Beijing 2022 Olympics: Dates, Event Schedule and Medal Predictions

Michelle Bruton@@michelle_nflFeatured ColumnistJanuary 31, 2022

NANJING, CHINA - JANUARY 29: People walk past an installation with Olympic rings, mascots and the emblem of Beijing 2022 Winter Olympics at the Xuanwu Lake Park on January 29, 2022 in Nanjing, Jiangsu Province of China. (Photo by Liu Jianhua/VCG via Getty Images)
VCG/Getty Images

On Friday, the opening ceremony of the Beijing 2022 Olympics will officially kick off the Games, though competition will begin Wednesday with the first matches of the curling event. 

From the opening ceremony to the closing ceremony on Feb. 20, the Olympics will see events in 15 disciplines across seven sports: biathlon, bobsledding, curling, ice hockey, luge, skating (figure skating and speed skating) and skiing (snowboarding and ski jumping).

There are a record 109 medals up for grabs at the Beijing 2022 Games, seven more than there were at Pyeongchang 2018. Beijing will also become the only city to have hosted both a Summer (2008) and Winter Games. 

How many of those medals will be claimed by U.S. athletes? Which nation will be the most successful? Let's preview the Games, including medal predictions and athletes to watch. 


2022 Beijing Olympics

Dates: Feb. 2-20

TV: NBC, USA Network

Live Stream: Peacock

Schedule: Full broadcast schedule available at NBCOlympics.com


Gracenote Olympic @GracenoteGold

🆕 - #VirtualMedalTable 3⃣0⃣ days ahead of the #WinterOlympics at #Beijing2022. 🇨🇳Hosts China UP 5⃣medals in our forecast since October, to a record equalling 1⃣1⃣. 🇯🇵Japan UP 4⃣ and on target for a record haul of 1⃣7⃣. More here: https://t.co/Hp5STPYN6Q https://t.co/INpWvKL4Pf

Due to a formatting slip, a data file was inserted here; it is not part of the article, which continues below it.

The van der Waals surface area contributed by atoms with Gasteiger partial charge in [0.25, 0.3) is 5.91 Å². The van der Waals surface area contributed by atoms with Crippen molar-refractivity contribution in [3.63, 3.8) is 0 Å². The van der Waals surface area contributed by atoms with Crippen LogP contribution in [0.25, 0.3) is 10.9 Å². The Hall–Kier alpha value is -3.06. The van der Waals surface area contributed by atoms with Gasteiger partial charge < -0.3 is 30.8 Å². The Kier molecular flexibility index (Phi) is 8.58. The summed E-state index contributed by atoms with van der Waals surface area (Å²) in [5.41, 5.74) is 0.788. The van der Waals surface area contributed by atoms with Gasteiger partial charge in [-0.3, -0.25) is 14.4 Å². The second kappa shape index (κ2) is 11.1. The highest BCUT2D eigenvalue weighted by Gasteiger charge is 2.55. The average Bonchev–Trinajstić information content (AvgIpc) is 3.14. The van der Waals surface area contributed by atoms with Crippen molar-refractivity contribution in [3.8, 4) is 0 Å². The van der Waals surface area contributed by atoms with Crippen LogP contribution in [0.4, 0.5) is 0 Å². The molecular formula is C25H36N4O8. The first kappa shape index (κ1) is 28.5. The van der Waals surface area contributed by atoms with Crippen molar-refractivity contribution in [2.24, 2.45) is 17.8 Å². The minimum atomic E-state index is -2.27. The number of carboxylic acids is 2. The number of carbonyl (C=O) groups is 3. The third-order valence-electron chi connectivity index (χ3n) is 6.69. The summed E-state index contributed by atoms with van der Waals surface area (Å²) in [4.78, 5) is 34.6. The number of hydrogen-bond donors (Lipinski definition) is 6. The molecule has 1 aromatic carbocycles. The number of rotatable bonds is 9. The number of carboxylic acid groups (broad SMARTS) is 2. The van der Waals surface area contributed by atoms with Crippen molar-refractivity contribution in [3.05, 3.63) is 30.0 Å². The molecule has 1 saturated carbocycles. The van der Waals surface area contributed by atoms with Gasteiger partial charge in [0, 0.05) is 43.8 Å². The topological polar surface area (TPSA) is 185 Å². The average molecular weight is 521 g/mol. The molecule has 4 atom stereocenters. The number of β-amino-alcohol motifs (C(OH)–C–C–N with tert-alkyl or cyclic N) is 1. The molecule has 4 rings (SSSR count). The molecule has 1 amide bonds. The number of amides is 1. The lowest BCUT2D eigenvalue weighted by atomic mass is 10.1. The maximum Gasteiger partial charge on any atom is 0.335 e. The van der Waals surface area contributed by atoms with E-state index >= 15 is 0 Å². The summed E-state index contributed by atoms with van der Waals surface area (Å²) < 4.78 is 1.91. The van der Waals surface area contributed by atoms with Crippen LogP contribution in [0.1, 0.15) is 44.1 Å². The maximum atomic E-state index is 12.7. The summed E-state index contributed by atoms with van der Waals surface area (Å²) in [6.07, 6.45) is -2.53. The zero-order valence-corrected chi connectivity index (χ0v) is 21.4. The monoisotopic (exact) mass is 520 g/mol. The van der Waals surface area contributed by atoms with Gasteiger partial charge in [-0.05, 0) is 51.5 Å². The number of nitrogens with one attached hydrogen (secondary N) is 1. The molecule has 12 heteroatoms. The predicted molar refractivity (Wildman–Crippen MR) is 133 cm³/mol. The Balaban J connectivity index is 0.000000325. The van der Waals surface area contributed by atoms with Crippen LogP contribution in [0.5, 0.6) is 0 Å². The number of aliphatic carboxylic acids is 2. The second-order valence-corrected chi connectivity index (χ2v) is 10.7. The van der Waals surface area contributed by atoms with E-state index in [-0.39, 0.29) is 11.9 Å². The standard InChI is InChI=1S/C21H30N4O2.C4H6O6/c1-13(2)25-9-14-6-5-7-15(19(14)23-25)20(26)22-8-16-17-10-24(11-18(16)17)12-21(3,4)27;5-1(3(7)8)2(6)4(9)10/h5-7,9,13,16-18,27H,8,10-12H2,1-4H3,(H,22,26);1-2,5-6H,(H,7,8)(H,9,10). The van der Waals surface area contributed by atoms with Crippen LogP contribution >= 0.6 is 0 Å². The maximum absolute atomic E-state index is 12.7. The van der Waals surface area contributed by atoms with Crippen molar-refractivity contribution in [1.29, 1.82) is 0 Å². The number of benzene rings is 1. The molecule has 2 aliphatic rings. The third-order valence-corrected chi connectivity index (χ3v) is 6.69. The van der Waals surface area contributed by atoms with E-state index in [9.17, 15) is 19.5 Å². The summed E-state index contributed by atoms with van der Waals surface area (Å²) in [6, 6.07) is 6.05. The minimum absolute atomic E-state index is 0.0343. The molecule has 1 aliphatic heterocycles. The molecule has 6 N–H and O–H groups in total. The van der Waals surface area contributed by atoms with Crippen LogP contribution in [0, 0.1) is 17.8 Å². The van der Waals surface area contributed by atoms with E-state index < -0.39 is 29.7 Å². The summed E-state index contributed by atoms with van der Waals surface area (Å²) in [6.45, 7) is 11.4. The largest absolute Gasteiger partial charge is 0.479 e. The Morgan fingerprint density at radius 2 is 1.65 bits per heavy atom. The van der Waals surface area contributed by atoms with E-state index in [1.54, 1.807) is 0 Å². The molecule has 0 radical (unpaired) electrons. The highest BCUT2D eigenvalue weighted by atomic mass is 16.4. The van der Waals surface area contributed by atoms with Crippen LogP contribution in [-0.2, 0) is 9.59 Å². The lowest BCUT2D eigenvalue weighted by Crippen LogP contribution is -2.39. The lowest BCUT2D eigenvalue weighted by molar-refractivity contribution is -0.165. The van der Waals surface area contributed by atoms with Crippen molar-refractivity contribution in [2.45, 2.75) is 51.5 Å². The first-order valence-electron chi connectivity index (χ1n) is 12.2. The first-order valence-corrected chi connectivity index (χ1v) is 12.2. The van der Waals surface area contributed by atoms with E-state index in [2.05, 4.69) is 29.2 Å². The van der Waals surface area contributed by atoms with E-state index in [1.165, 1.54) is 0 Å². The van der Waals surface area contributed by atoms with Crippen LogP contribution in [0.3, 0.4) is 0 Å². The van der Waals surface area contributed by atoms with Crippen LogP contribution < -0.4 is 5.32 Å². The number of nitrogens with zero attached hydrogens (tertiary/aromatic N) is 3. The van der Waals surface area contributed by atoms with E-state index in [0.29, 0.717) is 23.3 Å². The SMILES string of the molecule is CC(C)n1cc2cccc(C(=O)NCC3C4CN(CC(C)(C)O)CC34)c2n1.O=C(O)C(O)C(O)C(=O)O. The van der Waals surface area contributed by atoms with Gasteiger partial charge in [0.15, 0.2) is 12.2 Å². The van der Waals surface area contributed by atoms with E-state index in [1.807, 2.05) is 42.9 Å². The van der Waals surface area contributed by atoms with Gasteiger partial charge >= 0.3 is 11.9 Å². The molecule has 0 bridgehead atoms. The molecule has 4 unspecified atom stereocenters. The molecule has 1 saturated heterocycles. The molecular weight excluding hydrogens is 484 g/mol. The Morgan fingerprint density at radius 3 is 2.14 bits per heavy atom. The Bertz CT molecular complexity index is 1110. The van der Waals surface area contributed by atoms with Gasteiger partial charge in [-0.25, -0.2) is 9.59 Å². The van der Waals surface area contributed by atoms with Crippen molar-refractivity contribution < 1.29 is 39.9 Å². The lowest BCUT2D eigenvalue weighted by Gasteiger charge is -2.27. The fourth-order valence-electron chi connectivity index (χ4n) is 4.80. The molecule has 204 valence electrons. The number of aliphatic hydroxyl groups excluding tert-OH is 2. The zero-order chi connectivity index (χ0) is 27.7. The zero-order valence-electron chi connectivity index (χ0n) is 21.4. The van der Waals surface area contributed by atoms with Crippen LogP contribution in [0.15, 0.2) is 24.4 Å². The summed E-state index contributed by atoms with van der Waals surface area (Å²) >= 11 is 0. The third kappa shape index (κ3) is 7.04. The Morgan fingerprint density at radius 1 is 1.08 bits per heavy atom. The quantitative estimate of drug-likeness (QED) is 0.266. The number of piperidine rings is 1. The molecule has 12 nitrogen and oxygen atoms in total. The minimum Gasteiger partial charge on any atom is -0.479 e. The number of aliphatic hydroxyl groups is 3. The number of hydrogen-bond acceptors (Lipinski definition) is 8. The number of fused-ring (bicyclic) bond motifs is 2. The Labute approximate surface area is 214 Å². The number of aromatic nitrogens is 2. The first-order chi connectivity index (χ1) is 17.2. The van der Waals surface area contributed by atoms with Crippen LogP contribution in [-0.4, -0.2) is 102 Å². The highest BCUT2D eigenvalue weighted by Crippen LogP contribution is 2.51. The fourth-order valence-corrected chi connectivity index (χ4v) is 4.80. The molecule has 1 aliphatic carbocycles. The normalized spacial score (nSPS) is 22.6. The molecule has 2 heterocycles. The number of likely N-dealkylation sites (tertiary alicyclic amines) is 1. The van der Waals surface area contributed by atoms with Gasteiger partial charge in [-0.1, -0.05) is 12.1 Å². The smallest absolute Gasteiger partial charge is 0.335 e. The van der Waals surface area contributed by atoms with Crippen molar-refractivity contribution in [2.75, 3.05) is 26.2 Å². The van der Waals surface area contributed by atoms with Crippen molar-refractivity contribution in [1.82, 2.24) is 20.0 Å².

There are plenty of big-name U.S. athletes to watch in Beijing. There are 92 returning Americans, and four of them are competing in their fifth Games: Shaun White in halfpipe snowboarding, Lindsey Jacobellis in snowboard cross, Katie Uhlaender in skeleton and John Shuster in curling.

Eight more U.S. Olympians are competing for the fourth time: Elana Meyers Taylor and Kaillie Humphries in bobsled, Ashley Caldwell in aerials freestyle skiing, Evan Bates in ice dance figure skating, Hilary Knight in ice hockey, Chris Mazdzer in luge, and Faye Gulini and Nick Baumgartner in snowboard cross. 

But in Gracenote's medal projections, the U.S. is projected to finish just fourth in Beijing, with 22 medals overall, behind Norway (45), the Russian Olympic Committee (ROC) (32) and Germany (25). 

Canada, Sweden, Switzerland, the Netherlands, Austria and France round out the projected top 10. 

It's worth noting that, although all international competition leading up to the Games was disrupted by the COVID-19 pandemic, it was especially true in Asia, where there were stricter lockdowns.

Thus, China's and Japan's medal projections heading into the Games are something of an unknown, but the nations will surely generate headlines. Japan has the potential to sweep the men's snowboard halfpipe podium, with Yuto Totsuka, Ayumu Hirano and Ruka Hirano ranked first, third and fifth in the world, respectively.

In freestyle skiing, Eileen Gu, who lives in the U.S. but represents China, competes in three events (ski slopestyle, ski big air and ski halfpipe) and is a favorite to medal in all of them. In fact, coming in at No. 13 overall, Gracenote projects host nation China will win a record 11 medals.

But it's Norway that is favored to bring home the biggest bounty for the second straight Games. The Nordic nation took home 39 medals in 2018, comprising 14 golds, 14 silvers and 11 bronzes. That set a record for the most medals by one country at a single Winter Olympics, formerly held by the United States for the 37 it took home in 2010.

With 14 golds each, Norway and Canada also tied that record, which the latter set at Vancouver 2010.

Cross-country skiing is Norway's bread and butter. It earned 14 medals in the discipline at the 2018 Games, with Marit Bjorgen winning five and Johannes Hosflot Klaebo, Simen Hegstad Kruger and Martin Johnsrud Sundby each winning three.

The U.S. has historically been dominant in freestyle skiing and snowboarding, but Japan and Canada could edge the Americans off the podium in those events this time around.